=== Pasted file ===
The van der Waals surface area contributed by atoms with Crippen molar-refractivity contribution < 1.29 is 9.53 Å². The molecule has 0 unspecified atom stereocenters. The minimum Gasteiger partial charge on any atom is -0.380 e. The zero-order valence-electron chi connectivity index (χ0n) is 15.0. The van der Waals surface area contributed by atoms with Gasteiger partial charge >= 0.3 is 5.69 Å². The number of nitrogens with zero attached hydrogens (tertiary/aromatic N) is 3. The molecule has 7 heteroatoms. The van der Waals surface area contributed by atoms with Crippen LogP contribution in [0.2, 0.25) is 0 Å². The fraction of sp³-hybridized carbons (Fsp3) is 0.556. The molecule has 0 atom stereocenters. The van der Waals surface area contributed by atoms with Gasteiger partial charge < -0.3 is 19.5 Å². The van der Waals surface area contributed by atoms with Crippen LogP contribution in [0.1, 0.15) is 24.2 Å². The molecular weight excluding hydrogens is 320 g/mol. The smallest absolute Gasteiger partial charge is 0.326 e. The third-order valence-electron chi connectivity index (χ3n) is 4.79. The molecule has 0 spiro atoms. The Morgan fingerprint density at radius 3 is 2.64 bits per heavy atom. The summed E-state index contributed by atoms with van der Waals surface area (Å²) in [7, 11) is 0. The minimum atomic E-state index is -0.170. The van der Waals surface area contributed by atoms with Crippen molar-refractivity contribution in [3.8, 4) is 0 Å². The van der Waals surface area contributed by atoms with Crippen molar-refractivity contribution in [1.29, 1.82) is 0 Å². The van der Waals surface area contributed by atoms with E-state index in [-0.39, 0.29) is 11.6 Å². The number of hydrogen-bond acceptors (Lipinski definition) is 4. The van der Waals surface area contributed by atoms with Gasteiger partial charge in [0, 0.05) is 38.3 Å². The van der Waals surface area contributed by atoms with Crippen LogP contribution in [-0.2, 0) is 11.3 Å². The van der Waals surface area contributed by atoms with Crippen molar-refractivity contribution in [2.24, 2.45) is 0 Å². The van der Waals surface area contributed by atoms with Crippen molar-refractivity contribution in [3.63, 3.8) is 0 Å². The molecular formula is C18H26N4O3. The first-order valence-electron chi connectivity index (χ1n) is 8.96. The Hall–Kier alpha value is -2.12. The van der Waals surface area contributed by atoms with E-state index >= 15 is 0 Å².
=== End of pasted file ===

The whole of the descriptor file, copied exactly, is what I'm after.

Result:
The van der Waals surface area contributed by atoms with Crippen molar-refractivity contribution < 1.29 is 9.53 Å². The molecule has 0 unspecified atom stereocenters. The minimum Gasteiger partial charge on any atom is -0.380 e. The zero-order valence-electron chi connectivity index (χ0n) is 15.0. The van der Waals surface area contributed by atoms with Gasteiger partial charge >= 0.3 is 5.69 Å². The number of nitrogens with zero attached hydrogens (tertiary/aromatic N) is 3. The molecule has 7 heteroatoms. The van der Waals surface area contributed by atoms with Crippen LogP contribution in [0.2, 0.25) is 0 Å². The fraction of sp³-hybridized carbons (Fsp3) is 0.556. The molecule has 0 atom stereocenters. The van der Waals surface area contributed by atoms with Gasteiger partial charge < -0.3 is 19.5 Å². The van der Waals surface area contributed by atoms with Crippen LogP contribution in [0.1, 0.15) is 24.2 Å². The molecular weight excluding hydrogens is 320 g/mol. The smallest absolute Gasteiger partial charge is 0.326 e. The third-order valence-electron chi connectivity index (χ3n) is 4.79. The molecule has 0 spiro atoms. The Morgan fingerprint density at radius 3 is 2.64 bits per heavy atom. The summed E-state index contributed by atoms with van der Waals surface area (Å²) in [7, 11) is 0. The minimum atomic E-state index is -0.170. The van der Waals surface area contributed by atoms with Crippen molar-refractivity contribution in [3.8, 4) is 0 Å². The van der Waals surface area contributed by atoms with Crippen molar-refractivity contribution in [1.29, 1.82) is 0 Å². The van der Waals surface area contributed by atoms with E-state index in [-0.39, 0.29) is 11.6 Å². The number of hydrogen-bond acceptors (Lipinski definition) is 4. The van der Waals surface area contributed by atoms with Gasteiger partial charge in [0, 0.05) is 38.3 Å². The van der Waals surface area contributed by atoms with Crippen LogP contribution in [-0.2, 0) is 11.3 Å². The van der Waals surface area contributed by atoms with Crippen molar-refractivity contribution in [2.24, 2.45) is 0 Å². The van der Waals surface area contributed by atoms with Crippen molar-refractivity contribution in [3.63, 3.8) is 0 Å². The molecular formula is C18H26N4O3. The first-order valence-electron chi connectivity index (χ1n) is 8.96. The Hall–Kier alpha value is -2.12. The van der Waals surface area contributed by atoms with E-state index >= 15 is 0 Å².